Electrochemistry: An Historical View

The History of Electrochemistry is nearly as long as the history of modern chemistry.  Rather than to repeat it here, here are some links to those who have chronicled some of it.   

BAS has a nice summary of the history of electrochemistry from the days of Galvani up to Heyrovskı. It first appeared as their 1997 calendar. According to that account, the "polarograph" was born on February 10, 1922.  I think it should be a National holiday!

Heyrovskı also received attention in the ACS's Luminaries of Chemistry. Look for his name at the end of the New Alchemy section. He won the 1959 Nobel Prize in Chemistry. There is more about him and his work at the Nobel site.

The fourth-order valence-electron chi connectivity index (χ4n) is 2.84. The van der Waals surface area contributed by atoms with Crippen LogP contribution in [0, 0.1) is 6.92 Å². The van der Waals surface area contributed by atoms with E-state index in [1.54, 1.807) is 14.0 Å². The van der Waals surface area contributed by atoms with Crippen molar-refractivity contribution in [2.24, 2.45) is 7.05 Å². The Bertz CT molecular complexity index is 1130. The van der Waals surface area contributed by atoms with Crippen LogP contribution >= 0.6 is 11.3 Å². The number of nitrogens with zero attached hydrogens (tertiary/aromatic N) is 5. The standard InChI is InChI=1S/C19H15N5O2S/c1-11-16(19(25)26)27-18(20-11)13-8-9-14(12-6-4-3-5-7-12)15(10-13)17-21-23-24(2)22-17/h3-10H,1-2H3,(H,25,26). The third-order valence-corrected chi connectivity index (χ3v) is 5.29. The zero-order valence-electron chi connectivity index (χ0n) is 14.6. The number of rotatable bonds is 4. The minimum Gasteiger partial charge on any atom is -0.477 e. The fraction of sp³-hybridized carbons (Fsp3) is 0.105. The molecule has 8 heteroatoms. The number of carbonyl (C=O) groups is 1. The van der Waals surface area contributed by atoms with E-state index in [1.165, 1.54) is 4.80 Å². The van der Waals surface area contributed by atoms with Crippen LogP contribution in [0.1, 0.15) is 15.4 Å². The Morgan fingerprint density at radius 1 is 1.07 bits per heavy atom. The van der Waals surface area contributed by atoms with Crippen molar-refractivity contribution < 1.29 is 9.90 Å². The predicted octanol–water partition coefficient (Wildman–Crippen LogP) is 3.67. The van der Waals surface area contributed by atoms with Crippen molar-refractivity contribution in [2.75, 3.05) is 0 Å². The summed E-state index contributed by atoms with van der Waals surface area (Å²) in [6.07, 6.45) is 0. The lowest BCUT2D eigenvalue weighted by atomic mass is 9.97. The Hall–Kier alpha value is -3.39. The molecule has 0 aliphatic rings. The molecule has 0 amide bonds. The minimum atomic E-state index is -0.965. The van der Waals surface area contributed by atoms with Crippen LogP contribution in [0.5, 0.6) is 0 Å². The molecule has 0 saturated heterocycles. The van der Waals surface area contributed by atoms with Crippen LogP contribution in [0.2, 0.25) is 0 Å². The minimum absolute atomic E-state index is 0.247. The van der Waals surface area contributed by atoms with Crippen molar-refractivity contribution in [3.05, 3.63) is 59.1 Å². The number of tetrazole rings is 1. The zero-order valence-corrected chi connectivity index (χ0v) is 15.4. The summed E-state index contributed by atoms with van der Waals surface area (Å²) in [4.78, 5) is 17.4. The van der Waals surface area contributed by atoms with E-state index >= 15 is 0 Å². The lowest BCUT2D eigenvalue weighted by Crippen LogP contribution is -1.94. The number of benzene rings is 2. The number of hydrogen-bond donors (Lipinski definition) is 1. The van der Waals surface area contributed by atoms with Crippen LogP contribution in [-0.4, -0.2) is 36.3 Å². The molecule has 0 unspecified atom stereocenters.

The Chemical Heritage Foundation has a section on Electrochemistry and Electrochemical Industries. The CHF is a storehouse of info on the history of chemistry. Worth a visit!

Today's Chemist at Work had a nice article on the role electrochemistry played in industrial chemistry. It focuses on chlorine and "caustic soda" production at the end of the 1800s.

TCAW also published short biographies of Humphry Davy (April 2004) and his student, Michael Faraday (May 2004) in their Chemistry Chronicles column.  NEW 

Bard and Zoski published an A-pages review entitled "Voltammetry Retrospective" in Analytical Chemistry, May 1, 2000; pp. 346A-352A.  If you are a subscriber, you can read it on line.

To Electrochemistry and Beyond! To Electrochemistry and Beyond!


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